Assessing a New Standard of Value
Economists have suggested many different proposals for a setting a standard of value for monetary systems. Aside from gold, which had been the traditional standard in most parts of the world previous to the Bretton Woods Conference in 1945, the two most frequent proposals have been a labor standard and a commodity standard-other than gold.
At first glance, from the local villagers’ point of view, a labor value standard would probably be the most appropriate option. Thus, in view of the fact that most villagers do manual labor, it would seem reasonable that one hour of work by one person should be equal to one hour’s work by another person. On closer examination, however, there are several differences, which is probably the reason past experiments using a labor standard did not succeed.
One difficulty immediately appears in the form of possible distrust of or judgment about the effort some workers are exerting. For example, one question that might come up is: “Why should he and I receive the same amount, when he only works half as hard?” Another is, “How do I know other people are working as hard as I?”
A second difficulty concerns differences in age and physical energy.
Assuming these difficulties can be overcome, yet another problem is the question of whether or not a labor standard can be expanded to include not only several villages but an entire region (or beyond), where differences in real or perceived labor values will grow in increasing proportion with distance. Regional expansion of a labor standard also may not be desired from the standpoint of purely local development. In the long run, however, it will be necessary to do so in order to keep development from reaching a certain level and then stagnating.
In other words, a currency should ideally have “foreign exchange” value—value beyond the local village—if an increasing diversification of industry and regional self-sufficiency are among the objectives. Put another way: What is the value of currency unless it can be exchanged for something not available in the local village? Otherwise, a simple barter exchange system, clumsy as it is, may be quite adequate.
What I am suggesting here is a step above barter. I propose the use of a simple, universally understood commodity such as wheat, which can be employed beyond the local village, and does not involve the difficulties of a labor standard.
It may be argued that a single commodity such as wheat also involves a number of problems. Among them are: fluctuation in price relative to other commodities; control of price by government or monopolies; differences in quality of food grains due to seasonal changes or local variations in growing; and packing, storing, etc. Clearly, as one moves from the purely local to the regional, and then to the world scene, an ideal monetary unit for a standard of value would consist of an increasing number of commodities, all of which could be averaged into a single unit of measure through a statistical indexing system. Many economists and statisticians have proposed such a system. Professor Irving Fisher of Yale University and Dr. Ralph Borsodi, for example, have developed an index for a world currency that would have a common value anywhere in the world. The unit itself consists of twenty to thirty common commodities, which by volume or weight are the most important in world production. They include agricultural commodities (primarily grains), metal (including precious metals gold and silver), and energy sources (oil, gas, coal, etc). Based on a theoretical analysis utilizing a computerized system over a forty-year historical period, such an index of commodities has been demonstrated to maintain a stable, noninflationary value when compared with national currencies.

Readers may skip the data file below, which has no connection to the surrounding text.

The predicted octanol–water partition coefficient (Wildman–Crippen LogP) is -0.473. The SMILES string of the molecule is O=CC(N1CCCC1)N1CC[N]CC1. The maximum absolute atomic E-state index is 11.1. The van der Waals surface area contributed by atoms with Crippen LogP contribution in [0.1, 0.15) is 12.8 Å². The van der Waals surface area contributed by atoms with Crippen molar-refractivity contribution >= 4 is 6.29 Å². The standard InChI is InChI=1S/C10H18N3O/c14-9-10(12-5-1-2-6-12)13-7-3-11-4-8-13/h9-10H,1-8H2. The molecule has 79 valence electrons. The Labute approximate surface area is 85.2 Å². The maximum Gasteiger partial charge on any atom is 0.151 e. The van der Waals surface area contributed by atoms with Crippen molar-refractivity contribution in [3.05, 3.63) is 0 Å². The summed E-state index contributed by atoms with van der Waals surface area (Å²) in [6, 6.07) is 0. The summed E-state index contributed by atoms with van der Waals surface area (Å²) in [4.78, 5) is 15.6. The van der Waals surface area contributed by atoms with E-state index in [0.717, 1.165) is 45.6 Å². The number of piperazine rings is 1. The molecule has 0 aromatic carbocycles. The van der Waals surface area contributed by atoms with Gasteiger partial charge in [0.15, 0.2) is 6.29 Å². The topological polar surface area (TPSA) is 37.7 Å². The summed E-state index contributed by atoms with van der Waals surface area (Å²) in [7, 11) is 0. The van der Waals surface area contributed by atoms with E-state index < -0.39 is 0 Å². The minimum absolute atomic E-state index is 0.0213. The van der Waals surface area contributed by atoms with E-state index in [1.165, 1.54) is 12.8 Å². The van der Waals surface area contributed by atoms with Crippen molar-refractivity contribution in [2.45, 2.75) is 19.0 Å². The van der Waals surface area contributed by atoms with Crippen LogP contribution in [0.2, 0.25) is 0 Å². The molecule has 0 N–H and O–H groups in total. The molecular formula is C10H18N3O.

Our ultimate objective will be to develop such a universal system using a commodity index of value. But for our purposes here, it is suggested that in order to initiate a local currency, a very simple commodity should be selected that has as much universal value as possible, and for this reason either wheat or rice seem the best choice. I suggest that of the two, wheat is preferable. Having said that, however, further research into this question may reveal a better choice. In the U.S., for instance, we are considering wood (lumber) as the single commodity.
In the future we can add one, two, or three common commodities. Such additions may be made and a simplified index developed as the need to expand the use of the currency increases from the village to the region and beyond. In other words, once the habit and understanding of how to deal with a commodity unit of exchange has been developed, it will be easier to add additional commodities to the unit so as to expand the range of acceptance and the exchange value.
When such a change takes place, local or community banks will probably need to exchange the old single-commodity currency with the new multiple-commodities currency. These banks will be set up for such purpose. A regional community bank, consisting of 199 or more villages, would be the actual issuer of the new currency. My assumption is that in India the Sarvodaya workers, who are the primary catalysts in the rural development areas, will create the regional banks.